The Final 2015 Letter establishes a new standard to measure provider network adequacy and creates a more stringent standard for the inclusion of essential community providers such as hospitals that serve low-income patients.
"CMS will now be assessing provider networks with a 'reasonable access' standard in order to figure out which networks failed to provide access 'without unreasonable delay,'" says Gregory Hammond, a legal analyst at the Health Reform KnowlEdge Center in Riverview, IL.
For the 2014 plan year, CMS assessed provider network adequacy based on three criteria: carrier accreditation status, a state review that was at least as stringent as reviews required under federal law, and network access plans collected from carriers.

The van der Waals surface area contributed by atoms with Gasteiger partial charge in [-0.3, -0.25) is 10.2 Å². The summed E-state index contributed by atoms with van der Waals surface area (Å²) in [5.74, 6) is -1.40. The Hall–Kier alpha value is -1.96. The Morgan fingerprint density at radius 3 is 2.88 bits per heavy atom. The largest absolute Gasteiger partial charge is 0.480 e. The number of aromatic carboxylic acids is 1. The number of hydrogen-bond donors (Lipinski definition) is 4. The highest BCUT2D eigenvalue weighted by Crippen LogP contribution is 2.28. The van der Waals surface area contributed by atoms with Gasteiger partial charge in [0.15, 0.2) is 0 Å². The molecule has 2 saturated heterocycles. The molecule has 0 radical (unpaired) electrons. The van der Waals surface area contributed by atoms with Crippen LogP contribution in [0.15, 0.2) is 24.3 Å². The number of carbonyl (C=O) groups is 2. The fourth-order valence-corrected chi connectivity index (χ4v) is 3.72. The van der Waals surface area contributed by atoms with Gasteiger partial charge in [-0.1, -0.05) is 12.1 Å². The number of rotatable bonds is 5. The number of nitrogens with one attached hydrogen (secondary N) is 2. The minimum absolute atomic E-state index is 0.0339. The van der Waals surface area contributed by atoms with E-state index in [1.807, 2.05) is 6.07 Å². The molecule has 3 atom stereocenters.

In their formal comments filed Feb. 25, AHIP officials urged CMS not to change the provider network adequacy criteria: "First, the proposed changes are a significant and unnecessary departure from how network adequacy is reviewed today. Second, we are very concerned that such significant changes and rulemaking are being considered so close to the beginning of the application submission process. Third, we believe CMS' approach will be practically difficult—if not impossible—to implement, particularly for the 2015 benefit year." The AHIP officials say developing a provider network "can take upward of a year or more to complete."